Degree Name

Doctor of Philosophy


School of Chemistry


In recent years, there has been an emergence or re-emergence of Chikungunya virus (CHIKV), a member of the alphavirus. The virus is one of the arboviruses, and it is classified as a neglected tropical disease in more than 55 different countries in the world, including many African and Asian countries, Europe, Americas, and Australia. In 2008, it was listed in the US National Institute of Allergy and Infectious Disease (NIAID) category C priority pathogen due to its morbidity and mortality rates. In addition to damaging global health, the virus also imposes a huge economic burden on affected countries. However, there is currently no licensed vaccine or effective drug to combat the disease. Up to now, there have been few studies focusing on finding potential inhibitors of CHIKV. Taking advantage of all available data about CHIKV and a combination of different computational methods, this study aimed to discover and develop an approach leading to identifying inhibitors against this virus. The study targeted the non-structural proteins, nsP3 macrodomain and nsP2 protease, which play crucial roles in the viral replication and transcription (Chapter 2 and Chapter 3), and the envelope glycoprotein complexes responsible for virus entry and attachment (Chapter 4). Initially, this study searched for potential binding pockets of the CHIKV protein structures. A combination of computational tools including molecule docking, virtual screening, molecule dynamics simulations, and binding free energy calculations were used in this approach. A number of lead compounds to fight CHIKV disease were identified. The insights into the interactions between CHIKV inhibitors and their targets were elucidated. Our findings open a way which would be helpful for the further research on antiviral rational drug design, especially design of inhibitors for CHIKV and also contribute to the guidelines for the drug discovery and development.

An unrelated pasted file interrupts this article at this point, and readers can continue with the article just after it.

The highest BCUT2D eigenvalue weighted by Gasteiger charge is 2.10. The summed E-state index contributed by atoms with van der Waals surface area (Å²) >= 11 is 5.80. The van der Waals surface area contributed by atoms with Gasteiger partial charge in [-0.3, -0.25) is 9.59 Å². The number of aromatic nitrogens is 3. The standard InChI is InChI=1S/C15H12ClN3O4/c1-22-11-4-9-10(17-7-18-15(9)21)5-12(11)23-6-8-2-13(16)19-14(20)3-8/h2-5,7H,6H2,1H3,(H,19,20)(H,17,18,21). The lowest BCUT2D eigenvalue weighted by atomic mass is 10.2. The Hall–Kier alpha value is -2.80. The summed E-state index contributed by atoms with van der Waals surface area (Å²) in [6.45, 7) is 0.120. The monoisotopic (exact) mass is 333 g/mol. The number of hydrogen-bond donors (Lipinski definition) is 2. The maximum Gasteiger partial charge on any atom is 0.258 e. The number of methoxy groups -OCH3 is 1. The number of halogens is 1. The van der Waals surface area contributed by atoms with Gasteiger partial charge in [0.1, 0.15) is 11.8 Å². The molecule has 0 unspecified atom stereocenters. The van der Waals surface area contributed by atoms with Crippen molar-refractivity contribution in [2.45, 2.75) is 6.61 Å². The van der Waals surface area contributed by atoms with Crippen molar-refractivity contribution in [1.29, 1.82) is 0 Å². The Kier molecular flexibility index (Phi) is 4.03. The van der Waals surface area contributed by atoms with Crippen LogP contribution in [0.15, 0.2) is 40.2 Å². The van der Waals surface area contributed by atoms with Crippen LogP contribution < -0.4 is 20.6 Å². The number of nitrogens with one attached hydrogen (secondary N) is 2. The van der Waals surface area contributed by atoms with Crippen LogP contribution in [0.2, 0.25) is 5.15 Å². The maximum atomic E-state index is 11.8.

FoR codes (2008)




Unless otherwise indicated, the views expressed in this thesis are those of the author and do not necessarily represent the views of the University of Wollongong.